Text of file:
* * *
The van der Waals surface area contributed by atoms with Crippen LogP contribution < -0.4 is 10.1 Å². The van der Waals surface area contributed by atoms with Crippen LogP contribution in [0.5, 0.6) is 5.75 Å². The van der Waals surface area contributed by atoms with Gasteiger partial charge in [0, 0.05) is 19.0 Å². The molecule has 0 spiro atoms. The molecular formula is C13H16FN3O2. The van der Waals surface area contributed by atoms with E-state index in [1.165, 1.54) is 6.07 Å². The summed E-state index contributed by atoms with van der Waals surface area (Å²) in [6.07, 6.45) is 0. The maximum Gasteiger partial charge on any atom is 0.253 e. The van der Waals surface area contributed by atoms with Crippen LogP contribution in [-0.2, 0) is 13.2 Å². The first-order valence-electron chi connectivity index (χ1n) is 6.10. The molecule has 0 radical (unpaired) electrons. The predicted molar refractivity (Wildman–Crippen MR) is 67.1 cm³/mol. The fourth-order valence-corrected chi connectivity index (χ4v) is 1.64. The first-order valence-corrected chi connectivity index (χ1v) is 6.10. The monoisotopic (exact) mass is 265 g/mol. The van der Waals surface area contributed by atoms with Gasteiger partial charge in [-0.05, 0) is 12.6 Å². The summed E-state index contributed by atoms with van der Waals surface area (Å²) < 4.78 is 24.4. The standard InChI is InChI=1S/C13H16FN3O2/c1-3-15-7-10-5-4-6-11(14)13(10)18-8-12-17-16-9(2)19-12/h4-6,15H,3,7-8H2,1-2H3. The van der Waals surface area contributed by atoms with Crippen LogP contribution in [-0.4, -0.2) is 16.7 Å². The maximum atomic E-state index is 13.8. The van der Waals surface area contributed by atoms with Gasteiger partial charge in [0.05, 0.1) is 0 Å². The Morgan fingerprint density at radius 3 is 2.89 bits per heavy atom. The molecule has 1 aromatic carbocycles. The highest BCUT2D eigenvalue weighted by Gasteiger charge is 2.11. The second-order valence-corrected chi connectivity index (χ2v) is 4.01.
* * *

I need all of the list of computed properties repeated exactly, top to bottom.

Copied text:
The van der Waals surface area contributed by atoms with Crippen LogP contribution < -0.4 is 10.1 Å². The van der Waals surface area contributed by atoms with Crippen LogP contribution in [0.5, 0.6) is 5.75 Å². The van der Waals surface area contributed by atoms with Gasteiger partial charge in [0, 0.05) is 19.0 Å². The molecule has 0 spiro atoms. The molecular formula is C13H16FN3O2. The van der Waals surface area contributed by atoms with E-state index in [1.165, 1.54) is 6.07 Å². The summed E-state index contributed by atoms with van der Waals surface area (Å²) in [6.07, 6.45) is 0. The maximum Gasteiger partial charge on any atom is 0.253 e. The van der Waals surface area contributed by atoms with Crippen LogP contribution in [-0.2, 0) is 13.2 Å². The first-order valence-electron chi connectivity index (χ1n) is 6.10. The molecule has 0 radical (unpaired) electrons. The predicted molar refractivity (Wildman–Crippen MR) is 67.1 cm³/mol. The fourth-order valence-corrected chi connectivity index (χ4v) is 1.64. The first-order valence-corrected chi connectivity index (χ1v) is 6.10. The monoisotopic (exact) mass is 265 g/mol. The van der Waals surface area contributed by atoms with Gasteiger partial charge in [-0.05, 0) is 12.6 Å². The summed E-state index contributed by atoms with van der Waals surface area (Å²) < 4.78 is 24.4. The standard InChI is InChI=1S/C13H16FN3O2/c1-3-15-7-10-5-4-6-11(14)13(10)18-8-12-17-16-9(2)19-12/h4-6,15H,3,7-8H2,1-2H3. The van der Waals surface area contributed by atoms with Crippen LogP contribution in [-0.4, -0.2) is 16.7 Å². The maximum atomic E-state index is 13.8. The van der Waals surface area contributed by atoms with Gasteiger partial charge in [0.05, 0.1) is 0 Å². The Morgan fingerprint density at radius 3 is 2.89 bits per heavy atom. The molecule has 1 aromatic carbocycles. The highest BCUT2D eigenvalue weighted by Gasteiger charge is 2.11. The second-order valence-corrected chi connectivity index (χ2v) is 4.01.